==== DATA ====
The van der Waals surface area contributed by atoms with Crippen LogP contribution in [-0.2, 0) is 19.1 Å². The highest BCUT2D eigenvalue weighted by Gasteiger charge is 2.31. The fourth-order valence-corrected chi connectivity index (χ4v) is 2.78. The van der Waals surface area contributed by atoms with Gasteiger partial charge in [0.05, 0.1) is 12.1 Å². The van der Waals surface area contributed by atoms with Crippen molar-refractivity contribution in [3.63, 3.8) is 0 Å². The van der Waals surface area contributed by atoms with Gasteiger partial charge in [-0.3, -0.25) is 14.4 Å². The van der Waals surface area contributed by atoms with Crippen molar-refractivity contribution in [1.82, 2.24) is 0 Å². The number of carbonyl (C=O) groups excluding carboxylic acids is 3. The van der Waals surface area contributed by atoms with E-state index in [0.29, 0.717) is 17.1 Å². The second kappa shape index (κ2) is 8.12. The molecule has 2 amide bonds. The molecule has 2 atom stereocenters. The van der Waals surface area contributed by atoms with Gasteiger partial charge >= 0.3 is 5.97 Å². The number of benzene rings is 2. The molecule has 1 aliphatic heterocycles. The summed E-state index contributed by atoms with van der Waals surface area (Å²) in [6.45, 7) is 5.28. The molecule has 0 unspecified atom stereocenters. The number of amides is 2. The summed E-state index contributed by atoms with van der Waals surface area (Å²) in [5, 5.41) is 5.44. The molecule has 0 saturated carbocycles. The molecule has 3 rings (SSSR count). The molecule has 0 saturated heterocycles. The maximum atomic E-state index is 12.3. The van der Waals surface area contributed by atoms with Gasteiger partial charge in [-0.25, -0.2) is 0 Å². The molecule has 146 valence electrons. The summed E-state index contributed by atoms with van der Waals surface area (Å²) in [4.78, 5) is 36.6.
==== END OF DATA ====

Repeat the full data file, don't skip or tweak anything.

The van der Waals surface area contributed by atoms with Crippen LogP contribution in [-0.2, 0) is 19.1 Å². The highest BCUT2D eigenvalue weighted by Gasteiger charge is 2.31. The fourth-order valence-corrected chi connectivity index (χ4v) is 2.78. The van der Waals surface area contributed by atoms with Gasteiger partial charge in [0.05, 0.1) is 12.1 Å². The van der Waals surface area contributed by atoms with Crippen molar-refractivity contribution in [3.63, 3.8) is 0 Å². The van der Waals surface area contributed by atoms with Gasteiger partial charge in [-0.3, -0.25) is 14.4 Å². The van der Waals surface area contributed by atoms with Crippen molar-refractivity contribution in [1.82, 2.24) is 0 Å². The number of carbonyl (C=O) groups excluding carboxylic acids is 3. The van der Waals surface area contributed by atoms with E-state index in [0.29, 0.717) is 17.1 Å². The second kappa shape index (κ2) is 8.12. The molecule has 2 amide bonds. The molecule has 2 atom stereocenters. The van der Waals surface area contributed by atoms with Gasteiger partial charge >= 0.3 is 5.97 Å². The number of benzene rings is 2. The molecule has 1 aliphatic heterocycles. The summed E-state index contributed by atoms with van der Waals surface area (Å²) in [6.45, 7) is 5.28. The molecule has 0 unspecified atom stereocenters. The number of amides is 2. The summed E-state index contributed by atoms with van der Waals surface area (Å²) in [5, 5.41) is 5.44. The molecule has 0 saturated carbocycles. The molecule has 3 rings (SSSR count). The molecule has 0 saturated heterocycles. The maximum atomic E-state index is 12.3. The van der Waals surface area contributed by atoms with Gasteiger partial charge in [-0.25, -0.2) is 0 Å². The molecule has 146 valence electrons. The summed E-state index contributed by atoms with van der Waals surface area (Å²) in [4.78, 5) is 36.6.